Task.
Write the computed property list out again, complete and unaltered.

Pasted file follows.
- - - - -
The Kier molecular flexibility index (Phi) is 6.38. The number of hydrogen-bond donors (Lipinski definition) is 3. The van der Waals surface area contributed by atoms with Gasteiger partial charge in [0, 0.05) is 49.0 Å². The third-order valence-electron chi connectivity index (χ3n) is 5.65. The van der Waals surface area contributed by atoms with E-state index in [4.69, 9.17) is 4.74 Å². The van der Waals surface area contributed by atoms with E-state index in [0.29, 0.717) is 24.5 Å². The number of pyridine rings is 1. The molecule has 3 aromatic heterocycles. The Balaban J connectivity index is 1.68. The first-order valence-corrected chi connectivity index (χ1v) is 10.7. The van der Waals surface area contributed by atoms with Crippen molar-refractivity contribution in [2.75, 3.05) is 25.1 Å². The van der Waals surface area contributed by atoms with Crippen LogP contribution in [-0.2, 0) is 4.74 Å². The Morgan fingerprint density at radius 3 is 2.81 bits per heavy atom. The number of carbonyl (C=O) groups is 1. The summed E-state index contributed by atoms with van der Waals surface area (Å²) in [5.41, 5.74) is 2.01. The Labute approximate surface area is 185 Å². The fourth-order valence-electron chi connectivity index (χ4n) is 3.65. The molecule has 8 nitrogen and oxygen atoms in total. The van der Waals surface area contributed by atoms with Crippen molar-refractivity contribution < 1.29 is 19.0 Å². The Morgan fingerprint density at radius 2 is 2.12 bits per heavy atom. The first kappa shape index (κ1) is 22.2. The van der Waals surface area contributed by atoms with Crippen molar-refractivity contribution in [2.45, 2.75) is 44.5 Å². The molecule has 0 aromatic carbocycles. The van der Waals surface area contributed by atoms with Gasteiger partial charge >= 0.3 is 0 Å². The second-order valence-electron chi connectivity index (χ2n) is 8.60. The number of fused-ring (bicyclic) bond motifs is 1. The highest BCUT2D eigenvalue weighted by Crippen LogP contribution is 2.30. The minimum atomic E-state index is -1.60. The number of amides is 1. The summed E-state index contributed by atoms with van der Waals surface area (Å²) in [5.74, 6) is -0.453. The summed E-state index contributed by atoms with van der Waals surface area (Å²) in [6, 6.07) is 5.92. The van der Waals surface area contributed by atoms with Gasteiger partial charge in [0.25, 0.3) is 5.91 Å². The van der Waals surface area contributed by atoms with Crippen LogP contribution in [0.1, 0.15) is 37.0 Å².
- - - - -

The Kier molecular flexibility index (Phi) is 6.38. The number of hydrogen-bond donors (Lipinski definition) is 3. The van der Waals surface area contributed by atoms with Gasteiger partial charge in [0, 0.05) is 49.0 Å². The third-order valence-electron chi connectivity index (χ3n) is 5.65. The van der Waals surface area contributed by atoms with E-state index in [4.69, 9.17) is 4.74 Å². The van der Waals surface area contributed by atoms with E-state index in [0.29, 0.717) is 24.5 Å². The number of pyridine rings is 1. The molecule has 3 aromatic heterocycles. The Balaban J connectivity index is 1.68. The first-order valence-corrected chi connectivity index (χ1v) is 10.7. The van der Waals surface area contributed by atoms with Crippen molar-refractivity contribution in [2.75, 3.05) is 25.1 Å². The van der Waals surface area contributed by atoms with Crippen LogP contribution in [-0.2, 0) is 4.74 Å². The Morgan fingerprint density at radius 3 is 2.81 bits per heavy atom. The number of carbonyl (C=O) groups is 1. The summed E-state index contributed by atoms with van der Waals surface area (Å²) in [5.41, 5.74) is 2.01. The Labute approximate surface area is 185 Å². The fourth-order valence-electron chi connectivity index (χ4n) is 3.65. The molecule has 8 nitrogen and oxygen atoms in total. The van der Waals surface area contributed by atoms with Crippen molar-refractivity contribution < 1.29 is 19.0 Å². The Morgan fingerprint density at radius 2 is 2.12 bits per heavy atom. The first kappa shape index (κ1) is 22.2. The van der Waals surface area contributed by atoms with Crippen molar-refractivity contribution in [2.45, 2.75) is 44.5 Å². The molecule has 0 aromatic carbocycles. The van der Waals surface area contributed by atoms with Gasteiger partial charge >= 0.3 is 0 Å². The second-order valence-electron chi connectivity index (χ2n) is 8.60. The number of fused-ring (bicyclic) bond motifs is 1. The highest BCUT2D eigenvalue weighted by Crippen LogP contribution is 2.30. The minimum atomic E-state index is -1.60. The number of amides is 1. The summed E-state index contributed by atoms with van der Waals surface area (Å²) in [5.74, 6) is -0.453. The summed E-state index contributed by atoms with van der Waals surface area (Å²) in [6, 6.07) is 5.92. The van der Waals surface area contributed by atoms with Gasteiger partial charge in [0.25, 0.3) is 5.91 Å². The van der Waals surface area contributed by atoms with Crippen LogP contribution in [0.1, 0.15) is 37.0 Å².